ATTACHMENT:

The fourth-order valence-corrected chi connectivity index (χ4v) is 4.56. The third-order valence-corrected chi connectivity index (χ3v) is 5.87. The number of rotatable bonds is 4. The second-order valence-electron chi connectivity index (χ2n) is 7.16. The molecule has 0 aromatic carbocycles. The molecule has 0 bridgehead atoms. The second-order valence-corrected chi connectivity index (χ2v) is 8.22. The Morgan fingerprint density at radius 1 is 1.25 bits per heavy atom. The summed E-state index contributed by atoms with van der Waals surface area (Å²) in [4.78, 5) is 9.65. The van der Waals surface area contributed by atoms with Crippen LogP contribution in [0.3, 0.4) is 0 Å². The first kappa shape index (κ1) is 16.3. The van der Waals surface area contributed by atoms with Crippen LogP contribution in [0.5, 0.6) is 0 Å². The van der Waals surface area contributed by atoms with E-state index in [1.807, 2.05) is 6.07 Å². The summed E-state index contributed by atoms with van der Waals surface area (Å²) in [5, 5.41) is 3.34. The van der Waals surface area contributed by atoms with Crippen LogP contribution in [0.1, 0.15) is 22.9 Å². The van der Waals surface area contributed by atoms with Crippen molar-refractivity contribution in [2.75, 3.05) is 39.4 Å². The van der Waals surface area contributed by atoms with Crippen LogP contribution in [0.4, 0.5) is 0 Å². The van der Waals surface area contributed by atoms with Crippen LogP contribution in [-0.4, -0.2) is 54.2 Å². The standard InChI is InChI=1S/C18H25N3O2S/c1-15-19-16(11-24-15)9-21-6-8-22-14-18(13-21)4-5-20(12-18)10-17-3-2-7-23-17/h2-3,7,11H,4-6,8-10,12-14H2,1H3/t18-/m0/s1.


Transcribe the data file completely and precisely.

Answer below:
The fourth-order valence-corrected chi connectivity index (χ4v) is 4.56. The third-order valence-corrected chi connectivity index (χ3v) is 5.87. The number of rotatable bonds is 4. The second-order valence-electron chi connectivity index (χ2n) is 7.16. The molecule has 0 aromatic carbocycles. The molecule has 0 bridgehead atoms. The second-order valence-corrected chi connectivity index (χ2v) is 8.22. The Morgan fingerprint density at radius 1 is 1.25 bits per heavy atom. The summed E-state index contributed by atoms with van der Waals surface area (Å²) in [4.78, 5) is 9.65. The van der Waals surface area contributed by atoms with Crippen LogP contribution in [0.3, 0.4) is 0 Å². The first kappa shape index (κ1) is 16.3. The van der Waals surface area contributed by atoms with Crippen LogP contribution in [0.5, 0.6) is 0 Å². The van der Waals surface area contributed by atoms with E-state index in [1.807, 2.05) is 6.07 Å². The summed E-state index contributed by atoms with van der Waals surface area (Å²) in [5, 5.41) is 3.34. The van der Waals surface area contributed by atoms with Crippen LogP contribution in [0.1, 0.15) is 22.9 Å². The van der Waals surface area contributed by atoms with Crippen molar-refractivity contribution in [2.75, 3.05) is 39.4 Å². The van der Waals surface area contributed by atoms with Crippen LogP contribution in [0.4, 0.5) is 0 Å². The van der Waals surface area contributed by atoms with Crippen LogP contribution in [-0.4, -0.2) is 54.2 Å². The standard InChI is InChI=1S/C18H25N3O2S/c1-15-19-16(11-24-15)9-21-6-8-22-14-18(13-21)4-5-20(12-18)10-17-3-2-7-23-17/h2-3,7,11H,4-6,8-10,12-14H2,1H3/t18-/m0/s1.